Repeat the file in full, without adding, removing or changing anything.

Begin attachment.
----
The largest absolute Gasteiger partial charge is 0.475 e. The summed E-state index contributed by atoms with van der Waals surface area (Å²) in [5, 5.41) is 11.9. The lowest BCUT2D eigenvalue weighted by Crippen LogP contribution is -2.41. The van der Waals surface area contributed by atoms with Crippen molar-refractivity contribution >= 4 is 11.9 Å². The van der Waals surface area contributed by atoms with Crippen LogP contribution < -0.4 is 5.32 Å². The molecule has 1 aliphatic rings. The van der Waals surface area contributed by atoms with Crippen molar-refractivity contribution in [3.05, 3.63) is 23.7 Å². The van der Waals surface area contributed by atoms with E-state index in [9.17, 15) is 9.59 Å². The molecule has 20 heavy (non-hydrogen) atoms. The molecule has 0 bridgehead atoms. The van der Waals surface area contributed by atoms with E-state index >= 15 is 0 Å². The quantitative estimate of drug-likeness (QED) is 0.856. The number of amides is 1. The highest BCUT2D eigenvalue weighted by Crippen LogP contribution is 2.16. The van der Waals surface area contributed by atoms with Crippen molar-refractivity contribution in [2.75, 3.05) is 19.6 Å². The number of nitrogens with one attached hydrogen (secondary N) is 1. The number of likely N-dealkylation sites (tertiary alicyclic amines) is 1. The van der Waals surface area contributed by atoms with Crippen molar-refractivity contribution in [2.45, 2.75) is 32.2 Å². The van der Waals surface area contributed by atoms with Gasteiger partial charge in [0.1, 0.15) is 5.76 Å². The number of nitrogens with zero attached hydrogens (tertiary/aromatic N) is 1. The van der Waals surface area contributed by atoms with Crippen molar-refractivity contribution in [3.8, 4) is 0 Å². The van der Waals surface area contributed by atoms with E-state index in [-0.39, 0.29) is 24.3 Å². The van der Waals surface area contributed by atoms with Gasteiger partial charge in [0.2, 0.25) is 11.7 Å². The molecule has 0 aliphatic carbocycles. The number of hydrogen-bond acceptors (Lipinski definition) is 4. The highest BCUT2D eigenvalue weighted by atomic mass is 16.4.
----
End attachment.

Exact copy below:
The largest absolute Gasteiger partial charge is 0.475 e. The summed E-state index contributed by atoms with van der Waals surface area (Å²) in [5, 5.41) is 11.9. The lowest BCUT2D eigenvalue weighted by Crippen LogP contribution is -2.41. The van der Waals surface area contributed by atoms with Crippen molar-refractivity contribution >= 4 is 11.9 Å². The van der Waals surface area contributed by atoms with Crippen LogP contribution < -0.4 is 5.32 Å². The molecule has 1 aliphatic rings. The van der Waals surface area contributed by atoms with Crippen molar-refractivity contribution in [3.05, 3.63) is 23.7 Å². The van der Waals surface area contributed by atoms with E-state index in [9.17, 15) is 9.59 Å². The molecule has 20 heavy (non-hydrogen) atoms. The molecule has 0 bridgehead atoms. The van der Waals surface area contributed by atoms with E-state index >= 15 is 0 Å². The quantitative estimate of drug-likeness (QED) is 0.856. The number of amides is 1. The highest BCUT2D eigenvalue weighted by Crippen LogP contribution is 2.16. The van der Waals surface area contributed by atoms with Crippen molar-refractivity contribution in [2.75, 3.05) is 19.6 Å². The number of nitrogens with one attached hydrogen (secondary N) is 1. The number of likely N-dealkylation sites (tertiary alicyclic amines) is 1. The van der Waals surface area contributed by atoms with Crippen molar-refractivity contribution in [2.45, 2.75) is 32.2 Å². The van der Waals surface area contributed by atoms with Gasteiger partial charge in [0.1, 0.15) is 5.76 Å². The number of nitrogens with zero attached hydrogens (tertiary/aromatic N) is 1. The van der Waals surface area contributed by atoms with Crippen molar-refractivity contribution in [3.8, 4) is 0 Å². The van der Waals surface area contributed by atoms with E-state index in [-0.39, 0.29) is 24.3 Å². The van der Waals surface area contributed by atoms with Gasteiger partial charge in [0.2, 0.25) is 11.7 Å². The molecule has 0 aliphatic carbocycles. The number of hydrogen-bond acceptors (Lipinski definition) is 4. The highest BCUT2D eigenvalue weighted by atomic mass is 16.4.